Monday, October 31, 2011


Think about the ways in which Crevecouer's "American" does or does not resemble the "average" (whatever that is) American today. What are the key factors that have influenced major changes in this individual's identity, and thus mark the difference? In regard to similarity, what are the factors that have allowed for persistence across centuries of some of the foundational "American" features Crevecoeur highlights?

Sunday, October 9, 2011

Resonance across texts

Have a group member post in response to this prompt Monday after class:

How do the arguments in Milk's and Allen's texts resonate with other themes we’ve discussed in the other readings from this section (by Jefferson, Douglass, Anthony, and Friedan)? After having written at least five sentences (but you’re invited to write more) with your group in class on Monday to answer this question, have a group member post your group’s answer here, with all group member names included.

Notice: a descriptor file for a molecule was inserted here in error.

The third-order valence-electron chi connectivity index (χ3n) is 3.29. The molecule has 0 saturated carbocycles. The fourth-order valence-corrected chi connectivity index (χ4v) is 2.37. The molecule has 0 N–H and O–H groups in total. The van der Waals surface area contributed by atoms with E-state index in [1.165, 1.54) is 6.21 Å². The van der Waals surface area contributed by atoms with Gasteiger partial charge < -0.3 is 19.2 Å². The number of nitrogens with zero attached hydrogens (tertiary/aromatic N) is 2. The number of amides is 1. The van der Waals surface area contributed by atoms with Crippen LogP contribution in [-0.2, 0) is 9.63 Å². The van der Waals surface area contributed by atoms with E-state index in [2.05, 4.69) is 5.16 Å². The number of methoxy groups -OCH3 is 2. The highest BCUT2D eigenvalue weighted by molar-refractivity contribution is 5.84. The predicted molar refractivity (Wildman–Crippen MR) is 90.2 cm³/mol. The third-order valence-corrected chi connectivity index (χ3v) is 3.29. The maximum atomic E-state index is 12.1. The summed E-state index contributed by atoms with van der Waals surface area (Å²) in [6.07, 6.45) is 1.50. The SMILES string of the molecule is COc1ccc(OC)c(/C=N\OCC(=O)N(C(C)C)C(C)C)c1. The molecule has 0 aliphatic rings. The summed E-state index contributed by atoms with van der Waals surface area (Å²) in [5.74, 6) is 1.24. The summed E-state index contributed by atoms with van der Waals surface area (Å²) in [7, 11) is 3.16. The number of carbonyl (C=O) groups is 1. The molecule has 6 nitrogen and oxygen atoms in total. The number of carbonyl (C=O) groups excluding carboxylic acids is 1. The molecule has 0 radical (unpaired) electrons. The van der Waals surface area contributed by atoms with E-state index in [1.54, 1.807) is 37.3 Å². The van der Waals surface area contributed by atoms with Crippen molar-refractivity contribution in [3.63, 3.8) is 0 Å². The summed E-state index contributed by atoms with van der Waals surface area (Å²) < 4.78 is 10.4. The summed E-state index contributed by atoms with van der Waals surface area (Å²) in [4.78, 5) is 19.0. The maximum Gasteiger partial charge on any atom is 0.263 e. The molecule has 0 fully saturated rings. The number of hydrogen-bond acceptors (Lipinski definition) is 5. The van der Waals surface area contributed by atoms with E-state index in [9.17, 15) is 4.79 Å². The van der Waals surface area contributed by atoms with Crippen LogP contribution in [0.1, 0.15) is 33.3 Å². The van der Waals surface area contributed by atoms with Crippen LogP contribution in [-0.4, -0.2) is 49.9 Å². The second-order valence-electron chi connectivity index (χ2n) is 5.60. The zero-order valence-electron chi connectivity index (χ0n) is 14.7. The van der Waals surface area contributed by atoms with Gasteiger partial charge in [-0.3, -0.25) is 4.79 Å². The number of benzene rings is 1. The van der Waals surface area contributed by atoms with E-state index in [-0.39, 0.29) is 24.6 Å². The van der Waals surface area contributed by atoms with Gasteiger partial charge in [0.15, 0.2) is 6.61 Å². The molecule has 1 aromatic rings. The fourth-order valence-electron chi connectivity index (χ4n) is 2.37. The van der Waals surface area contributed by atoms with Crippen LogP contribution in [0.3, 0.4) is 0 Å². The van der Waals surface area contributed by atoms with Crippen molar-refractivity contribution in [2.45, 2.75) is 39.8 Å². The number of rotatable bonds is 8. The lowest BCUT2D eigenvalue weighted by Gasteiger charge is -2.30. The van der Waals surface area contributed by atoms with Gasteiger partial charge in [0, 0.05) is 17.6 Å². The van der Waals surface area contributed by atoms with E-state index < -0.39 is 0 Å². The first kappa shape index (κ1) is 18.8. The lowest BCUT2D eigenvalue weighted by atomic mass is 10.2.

Life, liberty, and the pursuit of happiness

Hi students. So, the title of this post will resonate with all of you. Some people use this founding national idea as a means of justifying all human behaviors (as in, we can use the land as we will, despite environmental consequences, because humans in America have the"right" to pursue happiness). Given the capaciousness (look it up) of this idea, how do we balance this "right" with the rights of "other" people in our communities (think of women, or gay and lesbian Americans, as our readings have encouraged us to do) and with the "rights" (if they exist) of other nonhuman entities (animals, the air, the earth) with whom we share our lives?